Standalone device to convert sunlight, carbon dioxide, and water into carbon-neutral fuel

Standalone device to convert sunlight, carbon dioxide, and water into carbon-neutral fuel

Standalone device to convert sunlight, carbon dioxide, and water into carbon-neutral fuel

Researchers have created a stand-alone system that transforms sunshine, carbon dioxide, and water into carbon-neutral fuel without needing any external components or electricity. The wireless device could theoretically be scaled up to build ‘energy farms,’ similar to solar farms, generating renewable fuels for the transformation sector and transporting away from fossil fuels.

The system, created by a team from the University of Cambridge, is a major step towards achieving artificial photosynthesis-a mechanism that mimics the ability of plants to turn sunlight into electricity. It is built on advanced photosheet processing which transforms sunlight, carbon dioxide, and water into oxygen and formic acid-a storable fuel that can either be used directly or converted to hydrogen. The research team said that while the concept of using solar energy to turn CO2 into fuel is not new, it is a major challenge to do so without producing unnecessary by-products.

Researchers have developed a standalone, wireless device that can convert sunlight, carbon dioxide, and water into carbon-neutral fuel. The breakthrough technology is believed to be a significant step toward achieving artificial photosynthesis and quicker production of clean fuels.

The findings published in the journal Nature Energy represent a new approach for turning carbon dioxide into renewable fuels. The wireless system may be scaled up and used in electricity ‘farms’ similar to solar farms, generating renewable power using sunlight and water. Harvesting solar energy to turn carbon dioxide into power is a viable way to minimize carbon emissions and move away from fossil fuels. However, it is impossible to manufacture these renewable fuels without unnecessary by-products.

“It’s been difficult to achieve artificial photosynthesis with a high degree of selectivity, so that you’re converting as much of the sunlight as possible into the fuel you want, rather than be left with a lot of waste,” said Dr. Qian Wang, First Author of the Cambridge Department of Chemistry.

“In addition, storage of gaseous fuels and separation of by-products can be complicated — we want to get to the point where we can cleanly produce a liquid fuel that can also be easily stored and transported,” said Professor Erwin Reisner, senior author of the report.

In 2019, researchers from the Reisner group built a solar reactor based on the ‘artificial leaf’ concept, which also uses sunlight, carbon dioxide, and water to create a fuel known as syngas. The latest technology appears and behaves very similar to the artificial leaf, but functions in a different manner and contains formic acid.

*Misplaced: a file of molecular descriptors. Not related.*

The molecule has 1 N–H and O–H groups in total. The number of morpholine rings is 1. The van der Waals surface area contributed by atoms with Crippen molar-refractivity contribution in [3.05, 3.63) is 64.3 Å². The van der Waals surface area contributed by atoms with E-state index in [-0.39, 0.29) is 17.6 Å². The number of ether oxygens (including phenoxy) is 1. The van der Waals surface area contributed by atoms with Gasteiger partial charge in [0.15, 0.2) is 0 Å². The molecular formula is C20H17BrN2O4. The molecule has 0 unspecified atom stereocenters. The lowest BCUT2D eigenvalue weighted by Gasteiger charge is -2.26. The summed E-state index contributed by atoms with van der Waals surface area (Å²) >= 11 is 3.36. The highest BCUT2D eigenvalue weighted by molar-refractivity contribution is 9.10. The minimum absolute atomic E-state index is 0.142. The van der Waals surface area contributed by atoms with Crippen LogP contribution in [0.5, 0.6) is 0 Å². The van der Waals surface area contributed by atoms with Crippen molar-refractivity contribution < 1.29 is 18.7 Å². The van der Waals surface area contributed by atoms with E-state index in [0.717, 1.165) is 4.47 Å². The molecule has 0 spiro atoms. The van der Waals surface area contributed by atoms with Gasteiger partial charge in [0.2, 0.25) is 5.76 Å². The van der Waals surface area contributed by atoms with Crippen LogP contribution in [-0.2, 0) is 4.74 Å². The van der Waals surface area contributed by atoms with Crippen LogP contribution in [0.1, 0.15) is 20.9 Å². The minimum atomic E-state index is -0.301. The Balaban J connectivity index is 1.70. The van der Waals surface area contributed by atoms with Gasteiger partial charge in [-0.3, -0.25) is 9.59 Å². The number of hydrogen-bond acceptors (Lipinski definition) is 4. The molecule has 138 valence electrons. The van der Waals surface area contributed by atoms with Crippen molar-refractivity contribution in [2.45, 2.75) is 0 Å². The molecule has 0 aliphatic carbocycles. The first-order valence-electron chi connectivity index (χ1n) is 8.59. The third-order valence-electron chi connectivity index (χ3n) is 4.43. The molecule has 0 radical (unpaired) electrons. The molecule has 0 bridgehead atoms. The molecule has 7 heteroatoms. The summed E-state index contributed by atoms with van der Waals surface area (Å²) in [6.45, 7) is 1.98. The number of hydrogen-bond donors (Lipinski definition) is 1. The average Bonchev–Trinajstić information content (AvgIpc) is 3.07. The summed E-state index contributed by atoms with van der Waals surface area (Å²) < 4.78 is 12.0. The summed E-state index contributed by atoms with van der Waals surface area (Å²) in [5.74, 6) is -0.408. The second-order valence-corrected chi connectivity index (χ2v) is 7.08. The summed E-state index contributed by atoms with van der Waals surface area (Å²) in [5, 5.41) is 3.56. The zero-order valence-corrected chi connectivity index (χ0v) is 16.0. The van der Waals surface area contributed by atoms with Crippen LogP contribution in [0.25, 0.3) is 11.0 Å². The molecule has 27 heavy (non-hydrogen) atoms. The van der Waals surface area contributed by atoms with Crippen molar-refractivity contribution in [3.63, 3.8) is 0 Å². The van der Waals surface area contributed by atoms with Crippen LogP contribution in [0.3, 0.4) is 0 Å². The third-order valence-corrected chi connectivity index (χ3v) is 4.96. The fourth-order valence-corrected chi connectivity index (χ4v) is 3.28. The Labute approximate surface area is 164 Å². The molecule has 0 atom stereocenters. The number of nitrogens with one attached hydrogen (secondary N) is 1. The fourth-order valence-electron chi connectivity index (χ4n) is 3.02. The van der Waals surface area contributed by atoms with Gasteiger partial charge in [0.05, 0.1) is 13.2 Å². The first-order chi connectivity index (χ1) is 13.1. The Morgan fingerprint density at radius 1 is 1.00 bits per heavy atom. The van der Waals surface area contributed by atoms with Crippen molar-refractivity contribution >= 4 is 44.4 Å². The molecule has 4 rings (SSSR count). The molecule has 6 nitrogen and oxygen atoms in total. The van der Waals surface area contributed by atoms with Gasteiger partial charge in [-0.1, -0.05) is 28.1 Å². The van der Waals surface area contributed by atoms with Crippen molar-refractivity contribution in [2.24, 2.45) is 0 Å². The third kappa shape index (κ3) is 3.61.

While the artificial leaf used components from solar cells, the current technology does not need these components and relies solely on photocatalysis on the sheet to generate the so-called photocatalyst sheet. The sheets are made of semiconductor powders, which can be conveniently and cost-effectively prepared in large quantities.

In comparison, this modern technology is more durable and provides renewable fuel that is easier to store and has the ability to manufacture fuel goods on a scale. The test unit is 20 square centimeters in size, but the researchers say it should be reasonably easy to scale it up to many square meters. In addition, the formic acid may be accumulated in a solution, and chemically converted into various forms of gasoline.

“We were surprised how well it worked in terms of its selectivity — it produced almost no by-products,” Wang said. “Sometimes things don’t work as well as you expected, but this was a rare case where it actually worked better.”

The carbon dioxide converting cobalt-based catalyst is simple to produce and relatively stable. Although this system would be easier to scale than the artificial leaf, the performance needs to be increased before any commercial application can be contemplated. Researchers are working with a number of different catalysts to boost both stability and performance.

Present findings were obtained in collaboration with the team of Professor Kazunari Domen of the University of Tokyo, co-author of the analysis. Researchers are now working to better refine the system and increase performance. In addition, other catalysts are being investigated for the use of various solar fuels on the system. “We hope this technology will pave the way toward sustainable and practical solar fuel production,” said Reisner.

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